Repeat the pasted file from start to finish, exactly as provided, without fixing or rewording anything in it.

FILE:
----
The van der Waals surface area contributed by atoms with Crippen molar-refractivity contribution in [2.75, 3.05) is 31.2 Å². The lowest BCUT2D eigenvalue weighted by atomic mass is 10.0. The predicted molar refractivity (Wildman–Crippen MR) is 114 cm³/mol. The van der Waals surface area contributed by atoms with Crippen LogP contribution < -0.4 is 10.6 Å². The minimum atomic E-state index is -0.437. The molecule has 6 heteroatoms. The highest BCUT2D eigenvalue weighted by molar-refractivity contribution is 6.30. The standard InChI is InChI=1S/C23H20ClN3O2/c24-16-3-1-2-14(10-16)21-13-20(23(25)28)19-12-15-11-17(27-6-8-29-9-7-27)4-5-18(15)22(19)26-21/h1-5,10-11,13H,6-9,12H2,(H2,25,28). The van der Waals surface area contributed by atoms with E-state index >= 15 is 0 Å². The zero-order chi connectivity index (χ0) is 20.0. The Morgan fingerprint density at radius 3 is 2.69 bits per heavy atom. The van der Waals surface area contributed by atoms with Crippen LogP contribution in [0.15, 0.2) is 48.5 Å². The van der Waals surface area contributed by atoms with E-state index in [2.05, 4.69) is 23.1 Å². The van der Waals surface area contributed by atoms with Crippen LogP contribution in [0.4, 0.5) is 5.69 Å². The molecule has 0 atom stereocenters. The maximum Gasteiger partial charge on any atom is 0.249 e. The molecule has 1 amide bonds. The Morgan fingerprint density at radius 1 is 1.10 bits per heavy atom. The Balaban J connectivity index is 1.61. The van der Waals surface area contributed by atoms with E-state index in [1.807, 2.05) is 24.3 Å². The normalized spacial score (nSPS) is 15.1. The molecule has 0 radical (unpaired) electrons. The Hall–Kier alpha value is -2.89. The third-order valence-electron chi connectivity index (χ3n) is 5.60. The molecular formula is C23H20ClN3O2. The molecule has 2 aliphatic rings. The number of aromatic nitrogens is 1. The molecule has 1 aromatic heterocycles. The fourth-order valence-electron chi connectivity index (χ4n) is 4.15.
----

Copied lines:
The van der Waals surface area contributed by atoms with Crippen molar-refractivity contribution in [2.75, 3.05) is 31.2 Å². The lowest BCUT2D eigenvalue weighted by atomic mass is 10.0. The predicted molar refractivity (Wildman–Crippen MR) is 114 cm³/mol. The van der Waals surface area contributed by atoms with Crippen LogP contribution < -0.4 is 10.6 Å². The minimum atomic E-state index is -0.437. The molecule has 6 heteroatoms. The highest BCUT2D eigenvalue weighted by molar-refractivity contribution is 6.30. The standard InChI is InChI=1S/C23H20ClN3O2/c24-16-3-1-2-14(10-16)21-13-20(23(25)28)19-12-15-11-17(27-6-8-29-9-7-27)4-5-18(15)22(19)26-21/h1-5,10-11,13H,6-9,12H2,(H2,25,28). The van der Waals surface area contributed by atoms with E-state index >= 15 is 0 Å². The zero-order chi connectivity index (χ0) is 20.0. The Morgan fingerprint density at radius 3 is 2.69 bits per heavy atom. The van der Waals surface area contributed by atoms with Crippen LogP contribution in [0.15, 0.2) is 48.5 Å². The van der Waals surface area contributed by atoms with E-state index in [2.05, 4.69) is 23.1 Å². The van der Waals surface area contributed by atoms with Crippen LogP contribution in [0.4, 0.5) is 5.69 Å². The molecule has 0 atom stereocenters. The maximum Gasteiger partial charge on any atom is 0.249 e. The molecule has 1 amide bonds. The Morgan fingerprint density at radius 1 is 1.10 bits per heavy atom. The Balaban J connectivity index is 1.61. The van der Waals surface area contributed by atoms with E-state index in [1.807, 2.05) is 24.3 Å². The normalized spacial score (nSPS) is 15.1. The molecule has 0 radical (unpaired) electrons. The Hall–Kier alpha value is -2.89. The third-order valence-electron chi connectivity index (χ3n) is 5.60. The molecular formula is C23H20ClN3O2. The molecule has 2 aliphatic rings. The number of aromatic nitrogens is 1. The molecule has 1 aromatic heterocycles. The fourth-order valence-electron chi connectivity index (χ4n) is 4.15.